Thursday, March 11, 2010


The Skepticality podcast had an interview that I got a chance to listen to yesterday with Dave Cullen, the author of Columbine. I thought it was an excellent interview and a very good approach using a skeptical viewpoint. Cullen discussed the myths that control the Columbine narrative and the realities behind them. Some of the main points were:

1. Columbine wasn't a mass shooting, it was a failed bombing.

2. Dylan and Eric weren't persecuted loners bullied into submission, they were reasonably social and not disliked.

3. Dylan was depressed, but reachable. Eric was a psychopath who was going to be a killer pretty much no matter what happened.

4. No one was a target. Everyone was the target.

5. No one was asked "Do you believe in God?" and then shot when they answered "Yes."

The real question is whether or not these narratives can be rolled back. I doubt it.


Caitlin said...

There is a book called "We Need To Talk About Kevin", I randomly saw it left on the ground outside of the library. I decided to read it only because my friend Kevin had just been murdered. It turns out the book is actually about the mother of Kevin, a sociopath who killed a bunch of kids at his school. It was a good book, and was actually more fitting than I had hoped, not for my Kevin but for his killer, another close friend of the family's.
It's a good read if you have time.

Dave Cullen said...

Thanks for the shout-out on my book, Columbine.

I enjoyed doing that interview. I'm glad it's still getting around.

An expanded paperback edition of the book is just out this week.
I spent a lot of time on the new material, so I hope it's OK to mention what we added:

— A 12-page afterword: “Forgiveness,” with startling new revelations on the killers' parents.

— Actual journal pages from Eric Harris & Dylan Klebold.

— Book Club Discussion Questions (also available at

— Diagram of Columbine High School and environs.

— A large-print edition is also now available.

Thanks again.

The Morholt said...

Wow, I didn't know you and Dave were Buds.

Caitlin said...

I checked it out, but it feels a little exploitive to me. Maybe it's just me, but I can't imagine people accepting such horror into their lives. I know it is important to learn from Columbine, but we seeming haven't. I don't think another book will help. I don't think seeing journal pages will ease the minds of the parents. I think it is part of a morbid curiosity that makes such violence less horrifying to the public. People always want to understand that which has no reason. I've tried to ask Alec why he killed 3 people, I don't think he really knows. But I know it sickens me when the media wants to put Kevin on "True Hollywood Story", when people try to profit from his death. I don't think that people being interested in my dead friend helps anyone. I don't think forcing more information about Columbine out will help anyone.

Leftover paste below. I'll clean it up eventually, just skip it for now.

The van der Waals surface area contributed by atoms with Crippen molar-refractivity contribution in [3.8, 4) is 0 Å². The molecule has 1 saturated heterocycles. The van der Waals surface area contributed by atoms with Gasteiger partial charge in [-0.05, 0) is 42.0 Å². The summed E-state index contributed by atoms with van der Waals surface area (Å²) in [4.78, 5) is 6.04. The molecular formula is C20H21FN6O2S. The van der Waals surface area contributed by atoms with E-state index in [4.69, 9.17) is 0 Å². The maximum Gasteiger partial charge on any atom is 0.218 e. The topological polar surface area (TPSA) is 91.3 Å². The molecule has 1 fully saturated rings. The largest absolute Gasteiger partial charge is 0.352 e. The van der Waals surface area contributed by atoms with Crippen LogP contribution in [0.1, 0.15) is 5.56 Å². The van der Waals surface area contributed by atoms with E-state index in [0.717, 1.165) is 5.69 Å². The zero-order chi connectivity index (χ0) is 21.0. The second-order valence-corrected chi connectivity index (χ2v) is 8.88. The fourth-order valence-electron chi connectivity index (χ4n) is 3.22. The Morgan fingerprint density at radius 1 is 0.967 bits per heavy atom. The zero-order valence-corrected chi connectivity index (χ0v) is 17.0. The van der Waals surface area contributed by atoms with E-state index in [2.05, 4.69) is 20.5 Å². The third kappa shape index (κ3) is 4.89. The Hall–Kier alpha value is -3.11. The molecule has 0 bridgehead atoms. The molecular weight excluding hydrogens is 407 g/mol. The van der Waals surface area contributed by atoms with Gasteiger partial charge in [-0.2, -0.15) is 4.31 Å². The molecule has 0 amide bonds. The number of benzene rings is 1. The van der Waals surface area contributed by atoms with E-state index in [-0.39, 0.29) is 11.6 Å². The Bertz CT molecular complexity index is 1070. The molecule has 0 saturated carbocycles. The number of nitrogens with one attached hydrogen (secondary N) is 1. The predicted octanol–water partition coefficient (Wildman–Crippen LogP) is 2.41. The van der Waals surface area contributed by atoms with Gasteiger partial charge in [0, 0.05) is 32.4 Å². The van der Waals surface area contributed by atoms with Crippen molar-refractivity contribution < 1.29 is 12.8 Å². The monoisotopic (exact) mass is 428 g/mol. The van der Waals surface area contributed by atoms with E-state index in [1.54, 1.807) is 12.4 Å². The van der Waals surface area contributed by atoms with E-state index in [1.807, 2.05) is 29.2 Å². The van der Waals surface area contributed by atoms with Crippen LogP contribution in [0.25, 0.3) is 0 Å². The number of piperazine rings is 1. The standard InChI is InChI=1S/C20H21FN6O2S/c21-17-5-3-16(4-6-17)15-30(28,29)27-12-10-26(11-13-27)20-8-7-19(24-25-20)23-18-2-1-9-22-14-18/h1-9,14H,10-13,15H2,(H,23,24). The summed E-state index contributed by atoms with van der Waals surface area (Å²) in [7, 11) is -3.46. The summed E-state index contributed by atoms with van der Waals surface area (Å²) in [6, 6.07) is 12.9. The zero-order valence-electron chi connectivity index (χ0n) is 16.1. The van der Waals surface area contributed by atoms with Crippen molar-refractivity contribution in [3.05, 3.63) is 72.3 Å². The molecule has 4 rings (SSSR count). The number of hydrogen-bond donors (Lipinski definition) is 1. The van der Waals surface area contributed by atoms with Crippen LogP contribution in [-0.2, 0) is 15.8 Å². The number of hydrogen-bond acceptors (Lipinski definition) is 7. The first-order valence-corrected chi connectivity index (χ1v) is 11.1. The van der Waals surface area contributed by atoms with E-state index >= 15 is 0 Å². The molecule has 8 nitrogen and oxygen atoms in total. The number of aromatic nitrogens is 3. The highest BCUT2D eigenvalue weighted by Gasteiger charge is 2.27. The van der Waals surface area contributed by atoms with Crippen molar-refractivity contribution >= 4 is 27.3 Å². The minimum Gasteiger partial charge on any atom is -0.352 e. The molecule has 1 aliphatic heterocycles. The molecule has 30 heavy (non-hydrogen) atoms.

The Morholt said...

Ah, what tragedy isn't worth a little mileage, who can resist telling their sad stories? What else do people do with incomprehensible horribleness but make it a story, sometimes cautionary, sometimes moralistic, sometimes self-pitying, sometimes just something to scare the kids around the fire? A good story about bad people is irresistible. Is the gospel of St John exploitative? When you go to your Alec for an explanation, what are you asking for but another story? We all have our horrible tales, we all seem to need to share them. Drawing conclusions and cautions from them is as good a justification as any, but the alternative to telling them is holding them close.

Caitlin said...

I'm looking for information for myself, while I suppose that it is a story I want, I am looking to understand something that was personal to me. I don't want my story, Kevin's story, or even Alec's story spread around as a way to entertain the masses. It was, and will always be horrifying. That's not something your tell the world.

The Morholt said...

Anyway, though I'm not a big fan of murder stories outside the context of 19th century ballads, I do like the fact that he was talking about how the narrative was used to try to draw larger, often xenophobic, themes. Often our quest to make sense of public tragedies involves scrambling away from anyone and everyone who is different or who doesn't share majority values, hence the Christians turn it into a narrative about atheists, the moms turn it into a story about hanging out with the wrong crowd, the nerds make it about being ostracized, the liberals make it about gun control and a culture of violence, the conservatives about how dangerous weirdos are in a permissive society.
Even at the personal level, we tend to make this story about ourselves and our own narratives. Don't think I'll read the book, but the dialog made me consider the shootings as more than a cultural trope for the first time in ages and reminded me that it's always worthwhile to question the ways narrative are constructed.

wwc said...

I think that is how I felt about it David, except that I want to read the book. I think that I had only been thinking about it as a parable for years now instead of a weird story about a psychopath and the damage he wrought.

Caitlin said...

I just question what it will do to the parents and the survivors. Is a parable, that truthfully no one will really learn from, worth the pain and anxiety is most definitely will cause. Having an inside perspective, I can't support making money off of the pain and suffering of others without some benefit to it. I'm not saying that Cullen is a bad person, and I don't believe he is, I just believe it is a poor choice. I understand that he is different in that he is not cashing in on the gore and horror as much as the logistics and a general curiosity, however I don't think it's worth it.

attempting to silence the voices in my head.